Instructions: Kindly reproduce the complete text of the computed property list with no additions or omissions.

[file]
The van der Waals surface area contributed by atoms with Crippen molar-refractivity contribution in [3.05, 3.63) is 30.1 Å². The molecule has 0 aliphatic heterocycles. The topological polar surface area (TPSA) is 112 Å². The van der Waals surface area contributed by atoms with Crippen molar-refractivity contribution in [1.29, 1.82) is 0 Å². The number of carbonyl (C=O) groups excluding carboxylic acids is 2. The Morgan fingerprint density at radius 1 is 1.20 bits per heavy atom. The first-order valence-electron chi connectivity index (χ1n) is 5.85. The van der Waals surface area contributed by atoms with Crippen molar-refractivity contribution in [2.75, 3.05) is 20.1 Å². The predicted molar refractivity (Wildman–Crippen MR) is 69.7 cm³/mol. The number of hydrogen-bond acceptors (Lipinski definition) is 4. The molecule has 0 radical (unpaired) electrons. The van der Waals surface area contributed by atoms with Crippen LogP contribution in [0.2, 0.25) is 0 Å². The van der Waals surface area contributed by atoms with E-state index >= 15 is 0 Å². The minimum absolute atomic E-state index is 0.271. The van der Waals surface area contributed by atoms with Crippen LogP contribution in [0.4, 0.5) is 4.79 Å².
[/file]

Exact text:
The van der Waals surface area contributed by atoms with Crippen molar-refractivity contribution in [3.05, 3.63) is 30.1 Å². The molecule has 0 aliphatic heterocycles. The topological polar surface area (TPSA) is 112 Å². The van der Waals surface area contributed by atoms with Crippen molar-refractivity contribution in [1.29, 1.82) is 0 Å². The number of carbonyl (C=O) groups excluding carboxylic acids is 2. The Morgan fingerprint density at radius 1 is 1.20 bits per heavy atom. The first-order valence-electron chi connectivity index (χ1n) is 5.85. The van der Waals surface area contributed by atoms with Crippen molar-refractivity contribution in [2.75, 3.05) is 20.1 Å². The predicted molar refractivity (Wildman–Crippen MR) is 69.7 cm³/mol. The number of hydrogen-bond acceptors (Lipinski definition) is 4. The molecule has 0 radical (unpaired) electrons. The van der Waals surface area contributed by atoms with Crippen LogP contribution in [0.2, 0.25) is 0 Å². The van der Waals surface area contributed by atoms with E-state index >= 15 is 0 Å². The minimum absolute atomic E-state index is 0.271. The van der Waals surface area contributed by atoms with Crippen LogP contribution in [0.4, 0.5) is 4.79 Å².